Backset must have been a combination of the stillages of both distillations (where there were two, he makes it clear that doubling was not always done).

Gary

bourbonv
11-10-2006, 07:31
Gary,
Does M'Harry describe his cooking process as small tub? I know that Taylor was a firm believer in small tub cooking where the cooking of the grains was done in 50 gallon tubs for a day before transfering the mash to a fermenter. I think that process also made the sour mash process a little different than it is today.

Mike Veach

Gillman
11-10-2006, 07:38
Yes, and M'Harry worked small scale.

I'll type an extract from his account tonight.

It would be interesting to compare it to the sweet and sour mash recipes from 1818. As you pointed out earlier, even the sweet mash one seems to have a sour mash component, or can have one, since slop is indicated as a substitute for fresh yeast in that recipe.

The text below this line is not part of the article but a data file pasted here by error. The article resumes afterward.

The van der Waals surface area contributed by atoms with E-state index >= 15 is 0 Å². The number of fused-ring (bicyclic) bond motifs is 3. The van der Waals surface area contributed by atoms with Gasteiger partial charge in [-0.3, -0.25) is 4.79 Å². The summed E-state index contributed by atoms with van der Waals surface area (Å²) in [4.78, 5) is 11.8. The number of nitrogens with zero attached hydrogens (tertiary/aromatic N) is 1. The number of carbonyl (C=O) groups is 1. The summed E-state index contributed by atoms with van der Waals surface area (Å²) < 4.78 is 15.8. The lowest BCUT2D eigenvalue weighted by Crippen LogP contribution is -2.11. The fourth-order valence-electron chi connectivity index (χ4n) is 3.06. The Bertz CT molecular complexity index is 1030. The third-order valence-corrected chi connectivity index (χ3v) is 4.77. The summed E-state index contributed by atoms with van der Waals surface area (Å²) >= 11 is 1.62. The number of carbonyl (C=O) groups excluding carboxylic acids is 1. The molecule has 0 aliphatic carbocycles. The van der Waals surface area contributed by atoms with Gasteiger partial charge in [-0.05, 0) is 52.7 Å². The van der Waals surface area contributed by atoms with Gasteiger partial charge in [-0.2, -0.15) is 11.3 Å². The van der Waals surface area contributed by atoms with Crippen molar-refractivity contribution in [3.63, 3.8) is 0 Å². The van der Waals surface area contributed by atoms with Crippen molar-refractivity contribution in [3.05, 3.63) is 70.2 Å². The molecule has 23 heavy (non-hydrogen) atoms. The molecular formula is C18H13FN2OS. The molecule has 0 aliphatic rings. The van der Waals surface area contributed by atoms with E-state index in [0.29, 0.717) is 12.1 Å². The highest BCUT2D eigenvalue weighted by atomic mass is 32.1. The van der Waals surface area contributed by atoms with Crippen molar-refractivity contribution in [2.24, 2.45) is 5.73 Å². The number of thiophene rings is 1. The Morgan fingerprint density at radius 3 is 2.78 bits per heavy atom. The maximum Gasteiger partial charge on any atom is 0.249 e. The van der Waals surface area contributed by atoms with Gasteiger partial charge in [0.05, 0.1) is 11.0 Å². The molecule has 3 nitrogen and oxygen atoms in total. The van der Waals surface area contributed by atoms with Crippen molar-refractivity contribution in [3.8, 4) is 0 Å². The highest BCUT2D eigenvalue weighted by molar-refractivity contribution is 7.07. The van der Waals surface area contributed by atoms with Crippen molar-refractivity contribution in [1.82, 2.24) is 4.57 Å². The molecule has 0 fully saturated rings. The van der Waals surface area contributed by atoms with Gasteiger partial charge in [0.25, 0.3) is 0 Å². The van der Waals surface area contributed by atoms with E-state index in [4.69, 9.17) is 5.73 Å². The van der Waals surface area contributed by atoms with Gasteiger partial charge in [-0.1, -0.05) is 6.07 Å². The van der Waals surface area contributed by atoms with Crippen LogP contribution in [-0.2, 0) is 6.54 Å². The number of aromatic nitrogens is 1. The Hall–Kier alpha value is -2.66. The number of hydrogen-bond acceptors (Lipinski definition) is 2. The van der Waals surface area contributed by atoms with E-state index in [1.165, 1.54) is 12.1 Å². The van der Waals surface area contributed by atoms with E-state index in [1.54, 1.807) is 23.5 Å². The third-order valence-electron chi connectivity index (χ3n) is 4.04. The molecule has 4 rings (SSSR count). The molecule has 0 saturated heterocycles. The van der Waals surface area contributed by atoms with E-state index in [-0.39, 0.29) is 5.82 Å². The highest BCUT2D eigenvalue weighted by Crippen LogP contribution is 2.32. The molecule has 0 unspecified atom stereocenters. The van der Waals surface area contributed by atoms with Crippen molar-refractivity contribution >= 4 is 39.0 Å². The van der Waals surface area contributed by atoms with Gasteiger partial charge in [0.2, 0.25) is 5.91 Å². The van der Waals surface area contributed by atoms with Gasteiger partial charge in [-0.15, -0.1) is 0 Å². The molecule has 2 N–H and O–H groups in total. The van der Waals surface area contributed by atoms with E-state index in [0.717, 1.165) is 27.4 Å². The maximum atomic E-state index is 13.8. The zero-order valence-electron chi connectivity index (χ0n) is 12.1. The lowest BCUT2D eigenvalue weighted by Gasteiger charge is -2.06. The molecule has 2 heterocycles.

We discussed this earlier, where the boil residue must have been used as a kind of starter. Probably it facilitated the action of wild yeast, because how could yeast live in a boiled product? Unless the boil was not efficient, or only partial, we are talking about an artisan process of long ago...

Gary

cowdery
11-13-2006, 14:01
I hadn't considered that possibility, that the distiller was simply capturing wild yeast in the mash tub. Distillers have explained sour mash to me as creating an environment in which only the yeast we want can survive. That being the case, spontaneous fermentation may have been the norm.

I wish we could get a clear picture of this. Every piece of new information seems to raise more questions than it answers.